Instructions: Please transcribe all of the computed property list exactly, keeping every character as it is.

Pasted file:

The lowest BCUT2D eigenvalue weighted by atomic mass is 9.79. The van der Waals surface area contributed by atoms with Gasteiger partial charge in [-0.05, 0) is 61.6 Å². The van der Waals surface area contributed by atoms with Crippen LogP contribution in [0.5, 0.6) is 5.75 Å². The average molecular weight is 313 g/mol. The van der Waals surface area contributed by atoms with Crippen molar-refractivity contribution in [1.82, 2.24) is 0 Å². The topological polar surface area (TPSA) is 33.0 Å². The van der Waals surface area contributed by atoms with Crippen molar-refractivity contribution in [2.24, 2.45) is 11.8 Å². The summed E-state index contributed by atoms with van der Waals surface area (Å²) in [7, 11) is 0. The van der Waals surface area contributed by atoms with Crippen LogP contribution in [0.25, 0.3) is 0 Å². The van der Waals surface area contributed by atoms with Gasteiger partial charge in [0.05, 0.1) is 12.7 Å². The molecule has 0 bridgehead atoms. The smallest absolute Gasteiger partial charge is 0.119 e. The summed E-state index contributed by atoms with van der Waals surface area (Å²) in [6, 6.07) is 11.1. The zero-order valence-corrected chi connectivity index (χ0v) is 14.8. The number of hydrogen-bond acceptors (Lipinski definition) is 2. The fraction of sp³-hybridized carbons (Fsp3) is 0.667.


The lowest BCUT2D eigenvalue weighted by atomic mass is 9.79. The van der Waals surface area contributed by atoms with Gasteiger partial charge in [-0.05, 0) is 61.6 Å². The van der Waals surface area contributed by atoms with Crippen LogP contribution in [0.5, 0.6) is 5.75 Å². The average molecular weight is 313 g/mol. The van der Waals surface area contributed by atoms with Crippen molar-refractivity contribution in [1.82, 2.24) is 0 Å². The topological polar surface area (TPSA) is 33.0 Å². The van der Waals surface area contributed by atoms with Crippen molar-refractivity contribution in [2.24, 2.45) is 11.8 Å². The summed E-state index contributed by atoms with van der Waals surface area (Å²) in [7, 11) is 0. The van der Waals surface area contributed by atoms with Crippen LogP contribution in [0.25, 0.3) is 0 Å². The van der Waals surface area contributed by atoms with Gasteiger partial charge in [0.05, 0.1) is 12.7 Å². The molecule has 0 bridgehead atoms. The smallest absolute Gasteiger partial charge is 0.119 e. The summed E-state index contributed by atoms with van der Waals surface area (Å²) in [6, 6.07) is 11.1. The zero-order valence-corrected chi connectivity index (χ0v) is 14.8. The number of hydrogen-bond acceptors (Lipinski definition) is 2. The fraction of sp³-hybridized carbons (Fsp3) is 0.667.